At Sousa, we also focus on the development of character in our students. Our goal is to develop young people as masterful thinkers and productive citizens. Through positive relationships, the reinforcement of school-wide core values and character traits, and exposure to character lessons, Sousa fosters a nurturing learning environment where all students strive for excellence not only academically but also in the development of good character.
We focus on and reinforce the development of the WHOLE CHILD. We challenge the educators to challenge the student’s intellect and empower their spirits so that they can develop outstanding character and strive for high expectations in all facets in order to be well rounded, life long, global learners.
How can Sousa continue to do better? What are your short and long-term goals for the school?
In the 2008–2009 academic year Sousa Middle School made Adequate Yearly Progress (AYP) in reading and math for the first time in its history. Sousa boasted the highest secondary test gains on the 2009 DC CAS exams. Moving forward, we will continue in our pursuit of academic excellence for all, by assuring that at least 80 percent of our students are at or above grade level in reading and mathematics.
In reinforcing the importance of the arts, another goal is to help talented students harness their dedication to become artists, instilled with the passion and understanding to reach within themselves to affect and move audiences. Engaging students and their imaginations through the arts and exposing them to new cultures is what we inspire to do through the catalyst project.
Although Sousa has been successful in the past year and a half, there is still more work to be done. Going from 16% to 41% proficiency in math and 22% to 39% percent in reading within one year is only a small part of the journey that we must take to reach significant student achievement.
The school community is going through the beginning phases of change and in order to reach our fullest potential, it is going to take 3 to 5 more years of focused and effective planning and development. Also, we work toward continuous development of the entire educational community to allow the staff and students to experience activities that are outside of their normal realm and comfort level by offering them current and meaningful learning.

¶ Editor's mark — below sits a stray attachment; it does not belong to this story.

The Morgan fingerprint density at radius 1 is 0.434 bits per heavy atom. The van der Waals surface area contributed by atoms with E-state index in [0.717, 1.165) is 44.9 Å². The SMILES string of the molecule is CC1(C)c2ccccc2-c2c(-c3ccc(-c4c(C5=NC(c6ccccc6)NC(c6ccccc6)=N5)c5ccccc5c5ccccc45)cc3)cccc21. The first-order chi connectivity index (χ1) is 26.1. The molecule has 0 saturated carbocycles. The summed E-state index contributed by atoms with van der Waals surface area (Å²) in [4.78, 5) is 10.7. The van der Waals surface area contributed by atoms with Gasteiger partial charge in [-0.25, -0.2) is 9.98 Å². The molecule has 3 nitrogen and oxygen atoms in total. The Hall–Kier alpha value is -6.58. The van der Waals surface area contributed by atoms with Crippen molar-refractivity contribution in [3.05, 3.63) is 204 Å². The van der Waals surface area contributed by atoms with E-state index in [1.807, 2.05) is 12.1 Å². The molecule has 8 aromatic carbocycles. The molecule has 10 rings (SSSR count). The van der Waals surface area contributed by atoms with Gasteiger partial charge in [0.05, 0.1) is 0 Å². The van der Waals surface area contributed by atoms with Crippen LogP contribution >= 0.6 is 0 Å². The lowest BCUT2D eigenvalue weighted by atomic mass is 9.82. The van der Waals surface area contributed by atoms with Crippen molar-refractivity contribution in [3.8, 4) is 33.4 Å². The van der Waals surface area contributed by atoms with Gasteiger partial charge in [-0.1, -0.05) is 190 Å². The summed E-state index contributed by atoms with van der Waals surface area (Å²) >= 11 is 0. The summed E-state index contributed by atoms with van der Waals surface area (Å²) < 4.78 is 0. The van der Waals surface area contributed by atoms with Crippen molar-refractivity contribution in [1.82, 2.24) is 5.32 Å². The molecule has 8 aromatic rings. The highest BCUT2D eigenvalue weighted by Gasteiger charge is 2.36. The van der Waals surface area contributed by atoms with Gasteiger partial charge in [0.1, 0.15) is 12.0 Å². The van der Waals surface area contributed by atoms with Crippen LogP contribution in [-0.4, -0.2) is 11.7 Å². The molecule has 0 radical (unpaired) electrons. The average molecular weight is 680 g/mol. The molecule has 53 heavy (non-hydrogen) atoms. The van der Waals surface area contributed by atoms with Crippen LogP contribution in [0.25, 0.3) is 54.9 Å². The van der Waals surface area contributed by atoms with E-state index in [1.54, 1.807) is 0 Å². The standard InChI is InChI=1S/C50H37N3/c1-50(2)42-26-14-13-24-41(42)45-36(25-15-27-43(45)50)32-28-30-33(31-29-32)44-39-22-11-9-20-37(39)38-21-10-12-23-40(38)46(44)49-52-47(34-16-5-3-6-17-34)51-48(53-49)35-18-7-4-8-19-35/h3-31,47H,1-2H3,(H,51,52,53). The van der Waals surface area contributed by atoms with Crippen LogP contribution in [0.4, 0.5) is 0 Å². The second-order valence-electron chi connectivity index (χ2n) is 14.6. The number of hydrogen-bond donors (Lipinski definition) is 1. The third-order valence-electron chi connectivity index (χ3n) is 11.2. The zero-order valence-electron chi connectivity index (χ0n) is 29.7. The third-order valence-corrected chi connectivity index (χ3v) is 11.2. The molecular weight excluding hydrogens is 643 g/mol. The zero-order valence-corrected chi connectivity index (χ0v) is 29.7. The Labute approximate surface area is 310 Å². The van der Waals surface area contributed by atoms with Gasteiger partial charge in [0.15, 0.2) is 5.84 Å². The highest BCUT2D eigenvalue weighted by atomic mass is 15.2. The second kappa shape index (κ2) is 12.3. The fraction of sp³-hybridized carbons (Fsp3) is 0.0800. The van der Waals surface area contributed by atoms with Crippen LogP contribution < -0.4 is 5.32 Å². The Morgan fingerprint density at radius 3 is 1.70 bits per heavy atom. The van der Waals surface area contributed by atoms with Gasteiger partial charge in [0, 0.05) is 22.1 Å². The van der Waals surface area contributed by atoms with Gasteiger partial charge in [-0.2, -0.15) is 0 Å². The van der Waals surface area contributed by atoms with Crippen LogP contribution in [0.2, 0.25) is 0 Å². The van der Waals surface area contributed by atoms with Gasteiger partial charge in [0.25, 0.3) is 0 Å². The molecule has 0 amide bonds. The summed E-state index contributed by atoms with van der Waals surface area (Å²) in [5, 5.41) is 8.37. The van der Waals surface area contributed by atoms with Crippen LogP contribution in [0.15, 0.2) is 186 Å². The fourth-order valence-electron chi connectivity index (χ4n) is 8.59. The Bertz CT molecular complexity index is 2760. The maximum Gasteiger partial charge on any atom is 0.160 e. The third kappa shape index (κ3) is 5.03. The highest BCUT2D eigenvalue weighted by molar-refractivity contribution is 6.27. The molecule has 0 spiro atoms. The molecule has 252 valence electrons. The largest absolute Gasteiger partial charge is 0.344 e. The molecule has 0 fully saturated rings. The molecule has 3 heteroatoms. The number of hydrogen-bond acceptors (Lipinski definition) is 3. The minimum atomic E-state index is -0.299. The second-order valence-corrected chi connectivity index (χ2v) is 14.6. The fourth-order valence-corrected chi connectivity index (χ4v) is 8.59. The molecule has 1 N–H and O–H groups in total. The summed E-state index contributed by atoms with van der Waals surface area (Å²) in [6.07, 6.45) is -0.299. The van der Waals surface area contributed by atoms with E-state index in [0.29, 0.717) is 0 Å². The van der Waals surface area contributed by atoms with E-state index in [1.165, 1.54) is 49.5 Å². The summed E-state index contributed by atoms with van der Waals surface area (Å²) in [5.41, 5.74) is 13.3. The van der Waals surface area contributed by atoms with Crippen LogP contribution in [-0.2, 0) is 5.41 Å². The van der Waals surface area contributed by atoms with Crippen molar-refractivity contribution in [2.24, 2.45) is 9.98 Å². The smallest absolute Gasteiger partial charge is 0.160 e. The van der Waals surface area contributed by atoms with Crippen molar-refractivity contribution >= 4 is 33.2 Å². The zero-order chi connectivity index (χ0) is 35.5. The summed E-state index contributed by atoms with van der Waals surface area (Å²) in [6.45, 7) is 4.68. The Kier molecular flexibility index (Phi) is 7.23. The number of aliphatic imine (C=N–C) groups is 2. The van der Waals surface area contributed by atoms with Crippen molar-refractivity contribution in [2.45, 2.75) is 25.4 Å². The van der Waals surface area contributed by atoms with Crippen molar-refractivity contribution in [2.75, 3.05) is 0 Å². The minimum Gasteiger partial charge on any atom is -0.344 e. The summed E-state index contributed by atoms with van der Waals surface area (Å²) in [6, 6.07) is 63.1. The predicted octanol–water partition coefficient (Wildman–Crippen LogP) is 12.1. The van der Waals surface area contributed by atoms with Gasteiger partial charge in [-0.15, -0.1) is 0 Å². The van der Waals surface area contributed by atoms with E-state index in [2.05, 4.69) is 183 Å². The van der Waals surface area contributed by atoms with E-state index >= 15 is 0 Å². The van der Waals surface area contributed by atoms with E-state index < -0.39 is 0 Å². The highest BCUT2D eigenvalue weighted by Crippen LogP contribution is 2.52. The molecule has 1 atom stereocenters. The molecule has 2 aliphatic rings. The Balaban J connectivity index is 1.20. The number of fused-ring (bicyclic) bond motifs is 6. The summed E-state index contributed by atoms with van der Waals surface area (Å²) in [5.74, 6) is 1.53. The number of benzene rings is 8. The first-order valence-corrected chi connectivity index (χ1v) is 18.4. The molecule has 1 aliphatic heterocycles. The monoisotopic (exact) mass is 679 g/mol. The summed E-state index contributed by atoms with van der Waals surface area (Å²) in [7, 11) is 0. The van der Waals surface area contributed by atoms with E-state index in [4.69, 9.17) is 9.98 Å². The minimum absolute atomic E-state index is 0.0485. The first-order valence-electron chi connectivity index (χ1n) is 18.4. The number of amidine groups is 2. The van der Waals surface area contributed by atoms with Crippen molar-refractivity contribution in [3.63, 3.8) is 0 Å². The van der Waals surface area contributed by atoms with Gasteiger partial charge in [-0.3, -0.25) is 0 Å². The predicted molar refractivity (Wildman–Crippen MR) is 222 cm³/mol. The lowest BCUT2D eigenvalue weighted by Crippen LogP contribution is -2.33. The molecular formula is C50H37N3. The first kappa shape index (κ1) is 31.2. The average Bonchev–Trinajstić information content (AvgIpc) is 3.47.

My staff and I are still working toward our ultimate goal of meeting the AYP academic target and have developed systems in the present school year that will help us to reach this goal. We are expecting double digits gains this year as well.
Where do you think the education sector as a whole needs to improve the most?
I believe that the education sector needs to move toward the focus of development of teacher capacity. Proficient educators create proficient students. Therefore, if student achievement is our goal in education, it is imperative that teacher development is a core area of focus. The United States must focus on development of a Universal Professional Development Program for educators, so that continuous improvement in the profession is reinforced and available for all. The field of education must be cultivated as a premier profession so that proficient educational candidates can be developed and available to serve the ever-growing student population.
The quality of teaching is critical to how well and how many students achieve academically. If we want to narrow the achievement gap within our setting and in the district we must develop a comprehensive education reform strategy that focuses heavily on teacher quality. Quality teaching is what supports significant student achievement. Like the students, it is important to understand the needs of the teachers in the setting and develop professional programs that will support their growth. I am hopeful that the institute will provide information on effective methods to differentiate professional development for the teachers to foster a culture of oneness so that teachers feel that they are stakeholders in the community. Developing teacher leaders and stakeholders is essential in sustaining a strong instructional community.